Image by Victor Tangermann

Google is secretly working with one of the biggest healthcare systems in the U.S. to collect and analyze personal health data from millions of Americans, The Wall Street Journal reports.

The megacorporation is reportedly using the data to train machine learning algorithms to suggest changes to individuals' healthcare. It's a far-reaching project that has the potential to threaten the privacy of millions of people — but the tech giant claims it's both aboveboard and safe.

Google has been working with the health system Ascension since 2018, according to the WSJ. The data collected includes things like hospitalization records, names, dates of birth, and everything from lab tests to diagnoses.

The WSJ claims Google has told neither patients nor doctors about the project, despite collecting data on tens of millions of patients.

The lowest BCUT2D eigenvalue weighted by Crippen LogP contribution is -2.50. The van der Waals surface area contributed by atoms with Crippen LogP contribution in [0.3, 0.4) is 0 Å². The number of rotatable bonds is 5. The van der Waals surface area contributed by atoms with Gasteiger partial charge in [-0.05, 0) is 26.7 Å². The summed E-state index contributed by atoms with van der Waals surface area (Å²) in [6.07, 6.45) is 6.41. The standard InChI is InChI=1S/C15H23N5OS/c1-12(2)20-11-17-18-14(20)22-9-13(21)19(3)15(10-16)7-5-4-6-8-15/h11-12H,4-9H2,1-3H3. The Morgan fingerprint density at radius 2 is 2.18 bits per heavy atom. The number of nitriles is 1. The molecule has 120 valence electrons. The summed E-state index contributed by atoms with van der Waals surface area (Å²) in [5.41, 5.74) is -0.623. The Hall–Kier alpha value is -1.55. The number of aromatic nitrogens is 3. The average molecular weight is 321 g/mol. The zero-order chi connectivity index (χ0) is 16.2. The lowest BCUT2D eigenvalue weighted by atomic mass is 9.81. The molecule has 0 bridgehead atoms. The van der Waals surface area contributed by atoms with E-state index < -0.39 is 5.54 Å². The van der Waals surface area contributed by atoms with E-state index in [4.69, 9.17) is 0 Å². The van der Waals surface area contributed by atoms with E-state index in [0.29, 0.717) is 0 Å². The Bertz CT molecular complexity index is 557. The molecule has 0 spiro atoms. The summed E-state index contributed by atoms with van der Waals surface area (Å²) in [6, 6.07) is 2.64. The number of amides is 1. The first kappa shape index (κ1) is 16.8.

Under the current privacy law provisions called the Health Insurance Portability and Accountability Act (HIPAA), the sharing of such data is technically legal, but only when it's used to "help" a patient "carry out its health care functions," according to the WSJ's analysis.

A spokeswoman for Google told the WSJ that "Project Nightingale" complies with health law and provides sufficient data protection.

But Google already has a tarnished track record: just last year, the company failed to disclose a massive Google Plus-related private user data leak until months after the fact.